These are tips I accumulated for ds106.us (Digital Storytelling) activities with visual storytelling. Tweet me (@cogdog) your best suggestions and/or tag them #ds106.
This was formerly published in Storify at https://storify.com/cogdog/how-to-be-a-better-photographer (Storify is dead as of May 2018) with content saved with the Storify Embeddable Link Extractor
Twenty Ways to Make Better Photographs. None of Them Involve Buying Gear:
@cogdog My advice is going to sound silly but…..go on lots of adventures. Think of everything you do as an adventure.
— Katie L. Thompson (@BigSamThompson) March 26, 2014
— Rodd Lucier (@thecleversheep) September 24, 2012
@cogdog Plan your photos. Go out and be your own photo director. Always a device with you. The best moment is now.
— AnnaCow (@AnnyCow) March 26, 2014
Tips from Serena E: “I think my number one photography tip is to move your body instead of the camera whenever you can. Instead of zooming, move closer. Sometimes I intentionally leave behind the zoom lens when I travel. It forces me to get closer to my subjects & interact more.”
This was submitted to the googledoc we assembled last class:
I started chasing your links, and I got so inspired I’m headed out the door with my camera! The links here are to pro tips, and it’s hard to do anything but reiterate my favorites, or least the ones that I am currently working with:
* Constantly search for the odd angle–belly up, rooftop down.* Look for beauty in the quotidian.
* Make photography part of your everyday workout!* When you catch a shot out of the corner of your eye, turn around and go back for it.
* I love assignments such as The Daily Create or the Random Photography Assignment Generator.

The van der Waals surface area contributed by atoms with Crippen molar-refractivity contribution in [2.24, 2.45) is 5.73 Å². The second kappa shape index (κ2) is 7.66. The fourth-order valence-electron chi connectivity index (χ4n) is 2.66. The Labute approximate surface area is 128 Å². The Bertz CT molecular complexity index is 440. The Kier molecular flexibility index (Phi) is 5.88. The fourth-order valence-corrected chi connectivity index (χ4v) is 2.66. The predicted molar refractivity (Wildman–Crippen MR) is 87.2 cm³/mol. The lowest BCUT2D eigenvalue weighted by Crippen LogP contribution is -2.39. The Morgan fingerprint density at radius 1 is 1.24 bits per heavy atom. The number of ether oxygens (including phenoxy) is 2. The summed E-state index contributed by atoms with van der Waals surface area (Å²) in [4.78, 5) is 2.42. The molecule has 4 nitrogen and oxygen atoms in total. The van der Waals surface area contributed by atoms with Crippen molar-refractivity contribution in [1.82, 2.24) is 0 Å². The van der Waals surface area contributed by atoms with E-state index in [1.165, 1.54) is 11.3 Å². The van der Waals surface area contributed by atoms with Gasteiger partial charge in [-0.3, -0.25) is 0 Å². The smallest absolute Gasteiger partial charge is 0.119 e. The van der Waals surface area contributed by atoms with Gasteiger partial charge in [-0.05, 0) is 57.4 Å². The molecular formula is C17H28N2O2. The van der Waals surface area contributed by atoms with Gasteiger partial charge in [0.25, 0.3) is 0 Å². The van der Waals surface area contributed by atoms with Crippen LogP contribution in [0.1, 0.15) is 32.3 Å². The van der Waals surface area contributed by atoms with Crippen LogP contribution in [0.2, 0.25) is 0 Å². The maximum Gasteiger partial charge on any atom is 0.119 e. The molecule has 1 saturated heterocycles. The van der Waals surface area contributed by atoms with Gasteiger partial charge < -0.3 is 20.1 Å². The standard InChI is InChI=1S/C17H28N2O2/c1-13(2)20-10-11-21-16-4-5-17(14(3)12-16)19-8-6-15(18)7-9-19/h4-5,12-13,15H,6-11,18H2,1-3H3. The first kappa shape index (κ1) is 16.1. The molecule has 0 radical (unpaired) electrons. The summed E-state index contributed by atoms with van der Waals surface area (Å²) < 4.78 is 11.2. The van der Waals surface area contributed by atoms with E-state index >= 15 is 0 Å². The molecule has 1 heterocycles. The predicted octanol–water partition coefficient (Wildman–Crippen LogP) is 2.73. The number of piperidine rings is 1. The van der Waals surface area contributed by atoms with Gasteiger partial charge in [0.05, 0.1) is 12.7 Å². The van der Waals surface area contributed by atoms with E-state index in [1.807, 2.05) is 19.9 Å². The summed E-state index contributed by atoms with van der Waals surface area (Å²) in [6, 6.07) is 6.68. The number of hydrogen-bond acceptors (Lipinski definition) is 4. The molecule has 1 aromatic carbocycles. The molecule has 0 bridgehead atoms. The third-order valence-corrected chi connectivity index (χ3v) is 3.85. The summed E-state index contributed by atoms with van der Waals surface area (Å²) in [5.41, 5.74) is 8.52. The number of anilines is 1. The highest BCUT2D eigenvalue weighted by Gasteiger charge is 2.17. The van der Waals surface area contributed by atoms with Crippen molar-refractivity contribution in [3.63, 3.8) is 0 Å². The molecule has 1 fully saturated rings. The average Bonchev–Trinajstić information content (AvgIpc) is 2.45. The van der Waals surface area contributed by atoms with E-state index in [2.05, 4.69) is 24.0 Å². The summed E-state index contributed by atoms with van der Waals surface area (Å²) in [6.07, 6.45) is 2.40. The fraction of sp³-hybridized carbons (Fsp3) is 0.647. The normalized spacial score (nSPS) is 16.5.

* Look at lots of art (photographs, paintings, comics, movies etc.). Figure out what you like about it. Copy what you like.
* I once had the privilege of being on a field trip in Montana with the great Galen Rowell. As we looked out over the National Bison Range teeming with photographic potential, he said, “When you look through the lens, ask yourself, ‘What do I love about this image?’ and then compose the shot with that in mind.
@cogdog suggest reading Susan Sontag's 'On Photography', and looking at a tonne of photo essays.
— Sarah Lewthwaite (@slewth) September 26, 2012
— linda3dots (@linda3dots) September 24, 2012
Indeed, a classic! More info on it at Wikipedia http://en.wikipedia.org/wiki/On_Photography … More at Google Books http://books.google.ca/books/about/On_Photography.html?id=B8DktTyeRNkC …
I bought TEN and it was well worth the $5! It’s free now
“The most effective, long term strategy that I’ve found to improve my sense of aesthetics has been through what I call “mindful seeing.”
“I mean the act and process of being deliberately thoughtful about what you are seeing. To see what you are looking at.”
“ Mindful seeing is the process of turning off the filters, of seeing your surroundings unfettered and unobstructed.”
“When viewing the world without filtering, even the most boring and banal subjects can become wondrous and interesting. We are constantly surrounded by interesting things that we normally don’t see – textures, lighting, patterns, shapes, objects, groupings, even messages.”
From educator/photographer Tom Haymes:
This presentation is older and works less well without the audio but also has some insights in how my use of equipment has influenced my photographic journey over almost 30 years. Again, I’m happy to supplement it with audio if you like.
I also have a landscape presentation entitled “Listening to the Light” which is pretty new. I haven’t uploaded it because it really requires the narration to make sense and I haven’t had time to record it. (Tom Haymes) The best “as is” presentation is definitely “Every Picture Tells a Story” – which fits quite nicely into the DS106 theme, doesn’t it?
Or the parallel, in terms of equipment, the app name says it all- “The Best Camera is the One in Your Hand” (and the worst one is the one you did not bring because you did not want to carry anything)